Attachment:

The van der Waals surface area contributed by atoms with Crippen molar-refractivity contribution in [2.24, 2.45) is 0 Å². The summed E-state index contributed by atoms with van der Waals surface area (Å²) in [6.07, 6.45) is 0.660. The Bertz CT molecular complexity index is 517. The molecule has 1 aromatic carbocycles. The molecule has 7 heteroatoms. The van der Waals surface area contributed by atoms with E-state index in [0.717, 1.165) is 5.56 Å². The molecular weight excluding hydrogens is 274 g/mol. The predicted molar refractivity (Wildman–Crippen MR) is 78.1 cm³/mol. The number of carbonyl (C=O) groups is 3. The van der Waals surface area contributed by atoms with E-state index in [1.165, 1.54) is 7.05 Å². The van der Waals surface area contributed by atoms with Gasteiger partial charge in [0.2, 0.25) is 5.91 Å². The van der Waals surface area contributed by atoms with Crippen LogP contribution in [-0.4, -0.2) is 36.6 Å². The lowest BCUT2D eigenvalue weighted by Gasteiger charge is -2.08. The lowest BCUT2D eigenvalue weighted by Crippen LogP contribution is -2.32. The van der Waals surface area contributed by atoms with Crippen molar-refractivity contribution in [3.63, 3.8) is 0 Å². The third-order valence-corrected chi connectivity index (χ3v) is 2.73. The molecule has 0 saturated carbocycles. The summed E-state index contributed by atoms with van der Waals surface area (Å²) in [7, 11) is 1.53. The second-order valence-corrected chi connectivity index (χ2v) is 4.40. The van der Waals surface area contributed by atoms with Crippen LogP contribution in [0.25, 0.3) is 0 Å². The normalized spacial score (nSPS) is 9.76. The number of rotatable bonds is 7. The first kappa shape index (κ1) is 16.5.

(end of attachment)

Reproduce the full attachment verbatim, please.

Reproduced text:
The van der Waals surface area contributed by atoms with Crippen molar-refractivity contribution in [2.24, 2.45) is 0 Å². The summed E-state index contributed by atoms with van der Waals surface area (Å²) in [6.07, 6.45) is 0.660. The Bertz CT molecular complexity index is 517. The molecule has 1 aromatic carbocycles. The molecule has 7 heteroatoms. The van der Waals surface area contributed by atoms with E-state index in [0.717, 1.165) is 5.56 Å². The molecular weight excluding hydrogens is 274 g/mol. The predicted molar refractivity (Wildman–Crippen MR) is 78.1 cm³/mol. The number of carbonyl (C=O) groups is 3. The van der Waals surface area contributed by atoms with E-state index in [1.165, 1.54) is 7.05 Å². The van der Waals surface area contributed by atoms with Gasteiger partial charge in [0.2, 0.25) is 5.91 Å². The van der Waals surface area contributed by atoms with Crippen LogP contribution in [-0.4, -0.2) is 36.6 Å². The lowest BCUT2D eigenvalue weighted by Gasteiger charge is -2.08. The lowest BCUT2D eigenvalue weighted by Crippen LogP contribution is -2.32. The van der Waals surface area contributed by atoms with Crippen molar-refractivity contribution in [3.63, 3.8) is 0 Å². The third-order valence-corrected chi connectivity index (χ3v) is 2.73. The molecule has 0 saturated carbocycles. The summed E-state index contributed by atoms with van der Waals surface area (Å²) in [7, 11) is 1.53. The second-order valence-corrected chi connectivity index (χ2v) is 4.40. The van der Waals surface area contributed by atoms with Crippen LogP contribution in [0.25, 0.3) is 0 Å². The normalized spacial score (nSPS) is 9.76. The number of rotatable bonds is 7. The first kappa shape index (κ1) is 16.5.